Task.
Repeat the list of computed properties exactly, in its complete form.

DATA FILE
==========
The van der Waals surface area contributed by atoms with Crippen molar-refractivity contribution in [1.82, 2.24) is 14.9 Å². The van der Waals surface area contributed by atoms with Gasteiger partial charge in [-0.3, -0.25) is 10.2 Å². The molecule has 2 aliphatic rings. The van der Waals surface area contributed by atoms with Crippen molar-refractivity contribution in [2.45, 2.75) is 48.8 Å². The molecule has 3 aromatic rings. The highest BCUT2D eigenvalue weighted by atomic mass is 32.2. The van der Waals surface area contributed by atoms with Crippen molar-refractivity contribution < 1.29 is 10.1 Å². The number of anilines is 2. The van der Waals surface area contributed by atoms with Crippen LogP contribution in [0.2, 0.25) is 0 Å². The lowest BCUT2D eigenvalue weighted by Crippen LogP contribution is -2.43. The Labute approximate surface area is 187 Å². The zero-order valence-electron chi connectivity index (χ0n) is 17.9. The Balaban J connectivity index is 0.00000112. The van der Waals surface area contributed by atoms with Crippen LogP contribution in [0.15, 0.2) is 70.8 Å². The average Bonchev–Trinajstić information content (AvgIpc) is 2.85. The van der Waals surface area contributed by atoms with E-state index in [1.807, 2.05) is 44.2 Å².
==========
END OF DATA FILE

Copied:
The van der Waals surface area contributed by atoms with Crippen molar-refractivity contribution in [1.82, 2.24) is 14.9 Å². The van der Waals surface area contributed by atoms with Gasteiger partial charge in [-0.3, -0.25) is 10.2 Å². The molecule has 2 aliphatic rings. The van der Waals surface area contributed by atoms with Crippen molar-refractivity contribution in [2.45, 2.75) is 48.8 Å². The molecule has 3 aromatic rings. The highest BCUT2D eigenvalue weighted by atomic mass is 32.2. The van der Waals surface area contributed by atoms with Crippen molar-refractivity contribution < 1.29 is 10.1 Å². The number of anilines is 2. The van der Waals surface area contributed by atoms with Crippen LogP contribution in [0.2, 0.25) is 0 Å². The lowest BCUT2D eigenvalue weighted by Crippen LogP contribution is -2.43. The Labute approximate surface area is 187 Å². The zero-order valence-electron chi connectivity index (χ0n) is 17.9. The Balaban J connectivity index is 0.00000112. The van der Waals surface area contributed by atoms with Crippen LogP contribution in [0.15, 0.2) is 70.8 Å². The average Bonchev–Trinajstić information content (AvgIpc) is 2.85. The van der Waals surface area contributed by atoms with E-state index in [1.807, 2.05) is 44.2 Å².